Comcast Questions NBC’s Multicasting Analysis

Comcast Corp. is challenging NBC’s claims that cable’s channel capacity, boosted by digital upgrades, will easily accommodate multiple digital-programming services that TV stations now have on the drawing board.

In a letter filed Thursday night, Comcast told the Federal Communications Commission that NBC’s assertions were wrong because the network’s analysis assumed that cable operators will be able to reclaim analog bandwidth within a few years.

Comcast said that although it is a digital-television leader, nearly two-thirds of its 22 million subscribers are analog-only and will remain so until they acquire digital-TV sets or digital converters for each analog-TV set.

With such a large installed analog base, Comcast said it is at least five years away from shutting down analog transmission, going all-digital and freeing up the channels TV stations are eyeballing for themselves.

“The need to deliver many channels in analog will continue for years to come,” the MSO said in a six-page letter prepared by outside counsel James Casserly.

Because so much legacy analog equipment remains in the market, Comcast said it will need to continue analog service even after TV stations have ceased analog transmission -- which, under a current FCC proposal, would occur Dec. 31, 2008.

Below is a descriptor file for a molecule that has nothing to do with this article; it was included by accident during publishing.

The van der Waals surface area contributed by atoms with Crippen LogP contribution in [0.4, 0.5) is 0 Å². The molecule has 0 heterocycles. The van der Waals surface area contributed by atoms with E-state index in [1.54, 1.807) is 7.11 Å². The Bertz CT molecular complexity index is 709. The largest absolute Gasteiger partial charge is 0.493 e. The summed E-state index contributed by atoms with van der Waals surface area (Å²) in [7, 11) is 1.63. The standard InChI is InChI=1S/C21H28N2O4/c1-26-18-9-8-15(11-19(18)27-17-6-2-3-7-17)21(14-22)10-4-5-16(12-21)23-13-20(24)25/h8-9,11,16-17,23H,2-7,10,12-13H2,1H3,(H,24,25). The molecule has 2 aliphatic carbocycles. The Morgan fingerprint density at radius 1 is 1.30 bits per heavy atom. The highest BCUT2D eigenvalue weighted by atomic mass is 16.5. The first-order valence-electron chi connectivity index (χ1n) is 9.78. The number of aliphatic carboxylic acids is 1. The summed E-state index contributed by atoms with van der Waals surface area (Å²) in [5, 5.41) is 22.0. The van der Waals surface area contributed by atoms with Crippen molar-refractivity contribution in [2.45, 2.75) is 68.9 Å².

“The need to deliver signals over the cable in analog format will be eliminated only when the cable operator is able to place some sort of digital-decoder functionality on every TV of every cable subscriber -- a development that is not contemplated in the near- or medium-term future,” the operator added.

NBC is seeking a multicast must-carry rule from the FCC. Digital spectrum permits TV stations to segment their bandwidth into five or six services -- a vast improvement over analog technology that limits a station to one service.

Along with other broadcasters, NBC has argued that because a TV station’s digital signal -- whether a single HDTV service or multiple programming streams -- can squeeze into a space one-half the size of an analog cable channel, cable operators are unable to claim that a digital-multicast must-carry requirement would impose additional burdens on cable-channel capacity.

Comcast noted that it would have to set aside substantial bandwidth for TV stations after the transition and the burden would only grow if cable had to carry more than a single digital-TV service.

After broadcasters make the transition, Comcast said, “marketplace forces alone” would require it to carry a digital-TV signal in analog to serve millions of analog-only subscribers and in HDTV to serve a growing number of subscribers with HDTV receivers.

Comcast also indicated that it would carry digital-TV stations in a “compressed digital” format to accommodate subscribers with non-HD set-top boxes. This is perhaps an indication that the MSO is considering carrying all digital-TV stations in both analog and standard digital format, or dual carriage on a voluntary basis.

“All of this bandwidth, it should be noted, is needed to carry a single stream of broadcast programming, and all of this carriage will occur without government coercion. A carriage requirement applicable to multiple streams of video programming per broadcast licensee would obviously compound the bandwidth demands further,” the operator added.